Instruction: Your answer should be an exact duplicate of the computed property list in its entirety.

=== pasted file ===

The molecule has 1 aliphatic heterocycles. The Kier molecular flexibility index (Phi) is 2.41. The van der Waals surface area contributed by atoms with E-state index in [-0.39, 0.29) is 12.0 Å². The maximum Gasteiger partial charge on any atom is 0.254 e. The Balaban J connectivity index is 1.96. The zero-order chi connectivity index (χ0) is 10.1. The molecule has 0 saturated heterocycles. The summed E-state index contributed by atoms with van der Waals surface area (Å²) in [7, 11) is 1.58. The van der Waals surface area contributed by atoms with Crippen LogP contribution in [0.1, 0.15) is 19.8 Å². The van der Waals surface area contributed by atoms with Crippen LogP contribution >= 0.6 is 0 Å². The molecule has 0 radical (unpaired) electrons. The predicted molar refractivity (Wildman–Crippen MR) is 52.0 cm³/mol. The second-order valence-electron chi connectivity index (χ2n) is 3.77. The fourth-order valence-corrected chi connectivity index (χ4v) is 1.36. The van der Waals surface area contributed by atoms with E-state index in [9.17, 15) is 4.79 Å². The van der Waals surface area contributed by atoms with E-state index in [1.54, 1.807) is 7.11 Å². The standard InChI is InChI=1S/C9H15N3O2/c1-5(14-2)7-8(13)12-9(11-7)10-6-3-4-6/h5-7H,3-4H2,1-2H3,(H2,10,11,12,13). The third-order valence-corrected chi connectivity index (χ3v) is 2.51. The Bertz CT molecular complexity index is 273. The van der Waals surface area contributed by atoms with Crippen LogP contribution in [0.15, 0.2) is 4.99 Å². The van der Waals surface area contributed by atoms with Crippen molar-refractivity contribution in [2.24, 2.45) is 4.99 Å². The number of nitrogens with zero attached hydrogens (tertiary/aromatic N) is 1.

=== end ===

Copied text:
The molecule has 1 aliphatic heterocycles. The Kier molecular flexibility index (Phi) is 2.41. The van der Waals surface area contributed by atoms with E-state index in [-0.39, 0.29) is 12.0 Å². The maximum Gasteiger partial charge on any atom is 0.254 e. The Balaban J connectivity index is 1.96. The zero-order chi connectivity index (χ0) is 10.1. The molecule has 0 saturated heterocycles. The summed E-state index contributed by atoms with van der Waals surface area (Å²) in [7, 11) is 1.58. The van der Waals surface area contributed by atoms with Crippen LogP contribution in [0.1, 0.15) is 19.8 Å². The van der Waals surface area contributed by atoms with Crippen LogP contribution >= 0.6 is 0 Å². The molecule has 0 radical (unpaired) electrons. The predicted molar refractivity (Wildman–Crippen MR) is 52.0 cm³/mol. The second-order valence-electron chi connectivity index (χ2n) is 3.77. The fourth-order valence-corrected chi connectivity index (χ4v) is 1.36. The van der Waals surface area contributed by atoms with E-state index in [9.17, 15) is 4.79 Å². The van der Waals surface area contributed by atoms with E-state index in [1.54, 1.807) is 7.11 Å². The standard InChI is InChI=1S/C9H15N3O2/c1-5(14-2)7-8(13)12-9(11-7)10-6-3-4-6/h5-7H,3-4H2,1-2H3,(H2,10,11,12,13). The third-order valence-corrected chi connectivity index (χ3v) is 2.51. The Bertz CT molecular complexity index is 273. The van der Waals surface area contributed by atoms with Crippen LogP contribution in [0.15, 0.2) is 4.99 Å². The van der Waals surface area contributed by atoms with Crippen molar-refractivity contribution in [2.24, 2.45) is 4.99 Å². The number of nitrogens with zero attached hydrogens (tertiary/aromatic N) is 1.